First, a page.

Olympians, NCAA Champions To Highlight U.S. Masters Swimming Nationals

INDIANAPOLIS, Indiana, May 8. OLYMPIC and NCAA champions will mingle with first-time competitors this week at the famed IU Natatorium for the U.S. Masters Swimming short course yards national championships.

More than 1,600 athletes are scheduled to race in Indianapolis, keeping the annual spring nationals one of the most-attended swimming meets in the United States. Swimmers as young as 18 and as “mature” as 91 will take to the pool in the four-day meet.

Among the notable names on the meet roster is Dave Wharton, one of the legendary names in the annals of the Olympics and NCAA championships. He returns to the national championships after last racing at the 2010 meet. Wharton won four straight 400 IM titles at the NCAAs for the University of Southern California and won a silver medal in the 400 IM at the 1988 Olympics. Watch for an interview with Wharton on the May 8 edition of The Morning Swim Show on swimmingworld.com and swimmingworld.tv!

Jim McConica, whose long list of accomplishments include multiple NCAA championships at the University of Southern California and a world record in the 800 free relay, will be another one to watch. In Masters, many would regard his participation in the Ventura Deep Six 202-mile swim as his crowning achievement, though numerous pool world records will rank up there as well. McConica was one of the World Masters Swimmers of the Year honored in last month's Swimming World Magazine.

Rick Colella, a two-time Olympian who earned a bronze medal in the 200 breast at the 1976 Olympics, rarely leaves a meet with breaking records, and should be counted on to do so this week. Like McConica, Colella was one of the 12 World Masters Swimmers of the Year honored in the April issue of Swimming World Magazine.

Adam Ritter, who won the 200 IM at the 2007 NCAA championships representing the University of Arizona, will represent the Columbus Sharks Masters and will attend the meet with younger brother Kyle and parents James and Susan. Adam Ritter could put a scare into a few of the national records in the 25-29 age group.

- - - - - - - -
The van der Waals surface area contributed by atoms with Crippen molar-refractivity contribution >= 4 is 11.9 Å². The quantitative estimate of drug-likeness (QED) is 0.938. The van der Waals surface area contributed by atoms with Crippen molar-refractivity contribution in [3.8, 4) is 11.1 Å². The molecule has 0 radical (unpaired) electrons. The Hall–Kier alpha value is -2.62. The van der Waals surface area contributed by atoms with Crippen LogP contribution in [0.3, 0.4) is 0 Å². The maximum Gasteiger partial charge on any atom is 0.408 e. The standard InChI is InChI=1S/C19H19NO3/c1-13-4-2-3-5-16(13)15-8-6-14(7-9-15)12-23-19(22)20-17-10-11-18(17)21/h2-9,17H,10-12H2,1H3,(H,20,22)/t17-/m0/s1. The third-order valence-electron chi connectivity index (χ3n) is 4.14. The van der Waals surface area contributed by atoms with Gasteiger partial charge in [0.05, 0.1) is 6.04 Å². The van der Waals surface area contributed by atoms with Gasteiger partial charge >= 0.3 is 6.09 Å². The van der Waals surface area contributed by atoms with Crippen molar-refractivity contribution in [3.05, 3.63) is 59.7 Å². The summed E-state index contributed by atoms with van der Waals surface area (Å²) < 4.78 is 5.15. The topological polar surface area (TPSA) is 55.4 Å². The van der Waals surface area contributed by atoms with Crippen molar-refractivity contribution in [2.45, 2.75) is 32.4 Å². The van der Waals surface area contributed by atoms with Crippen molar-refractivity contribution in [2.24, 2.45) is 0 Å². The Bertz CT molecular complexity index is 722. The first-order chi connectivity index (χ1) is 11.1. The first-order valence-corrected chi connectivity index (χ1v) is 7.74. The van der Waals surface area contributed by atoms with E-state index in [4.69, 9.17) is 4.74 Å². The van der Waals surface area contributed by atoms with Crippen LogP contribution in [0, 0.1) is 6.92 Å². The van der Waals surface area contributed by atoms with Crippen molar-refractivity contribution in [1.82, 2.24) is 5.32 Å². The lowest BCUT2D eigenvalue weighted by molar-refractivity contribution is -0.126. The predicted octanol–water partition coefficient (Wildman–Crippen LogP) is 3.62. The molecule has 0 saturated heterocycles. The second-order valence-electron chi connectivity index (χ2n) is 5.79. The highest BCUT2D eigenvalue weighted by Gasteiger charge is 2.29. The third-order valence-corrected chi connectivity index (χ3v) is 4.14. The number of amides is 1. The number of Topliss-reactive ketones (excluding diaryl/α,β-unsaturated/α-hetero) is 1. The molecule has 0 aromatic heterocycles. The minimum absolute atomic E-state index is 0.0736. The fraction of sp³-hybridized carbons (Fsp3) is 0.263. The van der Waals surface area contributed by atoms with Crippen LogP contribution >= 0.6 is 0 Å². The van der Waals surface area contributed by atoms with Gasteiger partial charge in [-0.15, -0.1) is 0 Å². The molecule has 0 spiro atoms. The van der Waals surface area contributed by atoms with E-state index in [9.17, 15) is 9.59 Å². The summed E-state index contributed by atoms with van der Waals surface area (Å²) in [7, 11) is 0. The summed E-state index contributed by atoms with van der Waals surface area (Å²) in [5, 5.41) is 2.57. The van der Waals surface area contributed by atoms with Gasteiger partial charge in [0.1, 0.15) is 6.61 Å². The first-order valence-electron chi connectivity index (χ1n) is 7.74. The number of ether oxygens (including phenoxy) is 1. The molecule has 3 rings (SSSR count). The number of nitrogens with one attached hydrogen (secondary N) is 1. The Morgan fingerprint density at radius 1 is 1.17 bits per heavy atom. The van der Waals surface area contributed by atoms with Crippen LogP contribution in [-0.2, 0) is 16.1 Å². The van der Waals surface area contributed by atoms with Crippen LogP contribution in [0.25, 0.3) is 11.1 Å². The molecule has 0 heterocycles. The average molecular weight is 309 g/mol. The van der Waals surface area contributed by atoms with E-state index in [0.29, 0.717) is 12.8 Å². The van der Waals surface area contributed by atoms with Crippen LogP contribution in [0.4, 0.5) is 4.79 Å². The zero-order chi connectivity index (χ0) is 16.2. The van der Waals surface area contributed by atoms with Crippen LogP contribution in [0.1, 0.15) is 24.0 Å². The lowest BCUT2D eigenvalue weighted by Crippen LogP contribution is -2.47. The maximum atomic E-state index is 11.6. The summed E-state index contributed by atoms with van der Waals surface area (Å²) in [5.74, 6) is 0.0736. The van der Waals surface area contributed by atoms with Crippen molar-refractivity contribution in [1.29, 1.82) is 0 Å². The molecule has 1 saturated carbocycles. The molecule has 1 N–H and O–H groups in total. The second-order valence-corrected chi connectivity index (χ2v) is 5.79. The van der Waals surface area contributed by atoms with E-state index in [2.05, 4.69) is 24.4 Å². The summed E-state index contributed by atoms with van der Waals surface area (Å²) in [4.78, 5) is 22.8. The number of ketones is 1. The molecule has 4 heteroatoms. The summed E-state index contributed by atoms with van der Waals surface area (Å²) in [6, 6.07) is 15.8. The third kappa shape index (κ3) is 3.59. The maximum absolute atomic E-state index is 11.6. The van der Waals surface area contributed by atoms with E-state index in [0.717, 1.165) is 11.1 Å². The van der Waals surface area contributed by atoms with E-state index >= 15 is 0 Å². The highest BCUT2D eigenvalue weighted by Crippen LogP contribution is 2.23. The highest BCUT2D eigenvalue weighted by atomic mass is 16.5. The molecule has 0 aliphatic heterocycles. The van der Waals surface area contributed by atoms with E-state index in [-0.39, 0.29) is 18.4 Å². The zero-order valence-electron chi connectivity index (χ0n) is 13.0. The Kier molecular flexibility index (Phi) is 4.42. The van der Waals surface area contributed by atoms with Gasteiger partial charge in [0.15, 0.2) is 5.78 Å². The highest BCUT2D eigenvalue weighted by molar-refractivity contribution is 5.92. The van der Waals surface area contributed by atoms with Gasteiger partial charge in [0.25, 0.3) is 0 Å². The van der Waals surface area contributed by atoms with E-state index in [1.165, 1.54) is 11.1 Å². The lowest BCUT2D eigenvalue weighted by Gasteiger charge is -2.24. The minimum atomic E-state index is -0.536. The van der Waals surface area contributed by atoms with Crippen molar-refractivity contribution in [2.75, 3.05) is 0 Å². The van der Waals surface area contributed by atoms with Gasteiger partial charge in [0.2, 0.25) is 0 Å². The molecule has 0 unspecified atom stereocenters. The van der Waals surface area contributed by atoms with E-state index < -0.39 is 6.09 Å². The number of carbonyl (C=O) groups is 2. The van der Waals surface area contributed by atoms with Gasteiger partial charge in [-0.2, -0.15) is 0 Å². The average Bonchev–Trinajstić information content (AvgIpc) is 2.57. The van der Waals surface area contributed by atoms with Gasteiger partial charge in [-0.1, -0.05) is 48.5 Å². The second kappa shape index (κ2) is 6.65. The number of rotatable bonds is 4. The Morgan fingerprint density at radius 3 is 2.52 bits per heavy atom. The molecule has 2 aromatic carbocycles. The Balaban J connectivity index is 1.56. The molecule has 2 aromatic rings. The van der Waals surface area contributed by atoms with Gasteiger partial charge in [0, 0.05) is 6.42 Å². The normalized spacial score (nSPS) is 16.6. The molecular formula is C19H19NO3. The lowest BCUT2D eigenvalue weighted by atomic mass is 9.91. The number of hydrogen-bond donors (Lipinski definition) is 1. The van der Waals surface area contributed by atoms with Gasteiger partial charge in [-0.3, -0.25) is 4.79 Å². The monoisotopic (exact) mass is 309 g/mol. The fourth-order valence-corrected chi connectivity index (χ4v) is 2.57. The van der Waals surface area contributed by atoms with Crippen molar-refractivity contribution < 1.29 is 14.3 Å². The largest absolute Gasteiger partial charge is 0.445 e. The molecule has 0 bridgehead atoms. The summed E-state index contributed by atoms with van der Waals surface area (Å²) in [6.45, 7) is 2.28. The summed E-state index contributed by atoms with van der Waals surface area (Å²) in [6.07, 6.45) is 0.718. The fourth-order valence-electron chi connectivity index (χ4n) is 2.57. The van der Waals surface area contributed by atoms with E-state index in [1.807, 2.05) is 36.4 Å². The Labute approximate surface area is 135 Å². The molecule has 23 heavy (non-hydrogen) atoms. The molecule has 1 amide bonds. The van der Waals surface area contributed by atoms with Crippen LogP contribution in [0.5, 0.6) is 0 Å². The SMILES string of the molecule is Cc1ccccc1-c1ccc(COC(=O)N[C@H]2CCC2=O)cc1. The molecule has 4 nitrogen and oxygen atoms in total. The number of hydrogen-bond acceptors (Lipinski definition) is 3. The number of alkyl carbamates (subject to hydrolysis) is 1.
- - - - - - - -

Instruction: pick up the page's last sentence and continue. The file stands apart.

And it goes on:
Tamas Kerekjarto, a three-time Olympian for Hungary, is making a return to Masters swimming after breaking numerous Masters national and world records in 2008 and 2009. Another foreign Olympian, Jeremy Knowles, competed for the Bahamas at three Olympics and will be joined at nationals by his father Andy, who now coaches the Bahamas national team.

Though she never raced for Olympic gold, Bev Montrella holds the distinction as the first female manager of the U.S. Olympic team, and is the wife of Olympic coach Jim Montrella. Bobby Patten has been the head coach of Dallas Aquatic Masters since the early 1990s, and before that was an American record holder in the 400 medley relay and part of numerous national teams.

Olympic gold medalist Misty Hyman, who stunned the world by winning the 200 fly at the Sydney Games, was scheduled to race in the meet, but will be sidelined after injuring her knee during a skiing incident last month.

Two other swimmers on the list of Swimming World Magazine's World Masters Swimmers of the Year for 2012, Laura Val and Robert Strand, also will race in Indianapolis. Also look for many other national record holders at the meet, including Steve West, who reigns as the oldest male to ever compete at the U.S. Olympic Swimming Trials, having done so last year at 40 years old.

Leslie Livingston and David Sims will be looking to lower the national records they set a couple of weeks ago. For Sims, that could include lowering his barrier-busting time of 1:59.26 in the 200 butterfly from the Illinois Masters championships, when he became the oldest man under two minutes in the event. Livingston has made a career out of breaking records in the 50 butterfly, backstroke and freestyle events, and could continue that streak this week in Indianapolis.

The meet will be streamed live on U.S. Masters Swimming's website beginning at 8 a.m. Eastern Daylight Time.

Click here to view psych sheets/heat sheets.

Click here to see the list of 1,633 swimmers racing in Indianapolis.

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